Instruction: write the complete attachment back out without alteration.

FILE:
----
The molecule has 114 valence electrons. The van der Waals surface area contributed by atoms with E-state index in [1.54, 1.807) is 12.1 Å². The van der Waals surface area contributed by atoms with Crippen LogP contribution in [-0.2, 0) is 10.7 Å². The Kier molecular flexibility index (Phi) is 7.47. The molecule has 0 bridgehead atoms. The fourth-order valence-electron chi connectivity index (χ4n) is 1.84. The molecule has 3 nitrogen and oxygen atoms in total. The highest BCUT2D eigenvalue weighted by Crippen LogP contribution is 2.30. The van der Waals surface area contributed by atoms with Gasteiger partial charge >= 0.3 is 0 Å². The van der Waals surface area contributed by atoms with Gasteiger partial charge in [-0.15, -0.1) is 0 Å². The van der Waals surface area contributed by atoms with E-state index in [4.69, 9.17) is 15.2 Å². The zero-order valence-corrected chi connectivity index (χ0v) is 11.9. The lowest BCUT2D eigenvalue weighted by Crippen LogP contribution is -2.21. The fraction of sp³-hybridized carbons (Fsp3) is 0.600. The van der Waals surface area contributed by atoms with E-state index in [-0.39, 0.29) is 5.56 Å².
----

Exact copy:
The molecule has 114 valence electrons. The van der Waals surface area contributed by atoms with E-state index in [1.54, 1.807) is 12.1 Å². The van der Waals surface area contributed by atoms with Crippen LogP contribution in [-0.2, 0) is 10.7 Å². The Kier molecular flexibility index (Phi) is 7.47. The molecule has 0 bridgehead atoms. The fourth-order valence-electron chi connectivity index (χ4n) is 1.84. The molecule has 3 nitrogen and oxygen atoms in total. The highest BCUT2D eigenvalue weighted by Crippen LogP contribution is 2.30. The van der Waals surface area contributed by atoms with Gasteiger partial charge >= 0.3 is 0 Å². The van der Waals surface area contributed by atoms with Gasteiger partial charge in [-0.15, -0.1) is 0 Å². The van der Waals surface area contributed by atoms with E-state index in [4.69, 9.17) is 15.2 Å². The zero-order valence-corrected chi connectivity index (χ0v) is 11.9. The lowest BCUT2D eigenvalue weighted by Crippen LogP contribution is -2.21. The fraction of sp³-hybridized carbons (Fsp3) is 0.600. The van der Waals surface area contributed by atoms with E-state index in [-0.39, 0.29) is 5.56 Å².